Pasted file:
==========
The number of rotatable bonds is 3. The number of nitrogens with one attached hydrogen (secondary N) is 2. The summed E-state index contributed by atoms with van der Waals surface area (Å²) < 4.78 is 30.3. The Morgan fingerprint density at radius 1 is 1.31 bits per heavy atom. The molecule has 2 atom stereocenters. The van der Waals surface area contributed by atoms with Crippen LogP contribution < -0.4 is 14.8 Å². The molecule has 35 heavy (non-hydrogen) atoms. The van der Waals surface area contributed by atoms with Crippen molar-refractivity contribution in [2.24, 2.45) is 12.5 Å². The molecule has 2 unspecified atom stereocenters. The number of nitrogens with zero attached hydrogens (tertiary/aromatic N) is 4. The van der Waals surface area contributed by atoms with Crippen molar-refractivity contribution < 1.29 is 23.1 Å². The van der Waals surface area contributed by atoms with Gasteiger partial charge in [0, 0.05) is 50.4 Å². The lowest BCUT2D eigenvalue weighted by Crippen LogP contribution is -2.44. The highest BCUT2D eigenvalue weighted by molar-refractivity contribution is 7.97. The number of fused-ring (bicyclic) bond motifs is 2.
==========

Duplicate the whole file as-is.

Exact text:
The number of rotatable bonds is 3. The number of nitrogens with one attached hydrogen (secondary N) is 2. The summed E-state index contributed by atoms with van der Waals surface area (Å²) < 4.78 is 30.3. The Morgan fingerprint density at radius 1 is 1.31 bits per heavy atom. The molecule has 2 atom stereocenters. The van der Waals surface area contributed by atoms with Crippen LogP contribution < -0.4 is 14.8 Å². The molecule has 35 heavy (non-hydrogen) atoms. The van der Waals surface area contributed by atoms with Crippen molar-refractivity contribution in [2.24, 2.45) is 12.5 Å². The molecule has 2 unspecified atom stereocenters. The number of nitrogens with zero attached hydrogens (tertiary/aromatic N) is 4. The van der Waals surface area contributed by atoms with Crippen molar-refractivity contribution < 1.29 is 23.1 Å². The van der Waals surface area contributed by atoms with Gasteiger partial charge in [0, 0.05) is 50.4 Å². The lowest BCUT2D eigenvalue weighted by Crippen LogP contribution is -2.44. The highest BCUT2D eigenvalue weighted by molar-refractivity contribution is 7.97. The number of fused-ring (bicyclic) bond motifs is 2.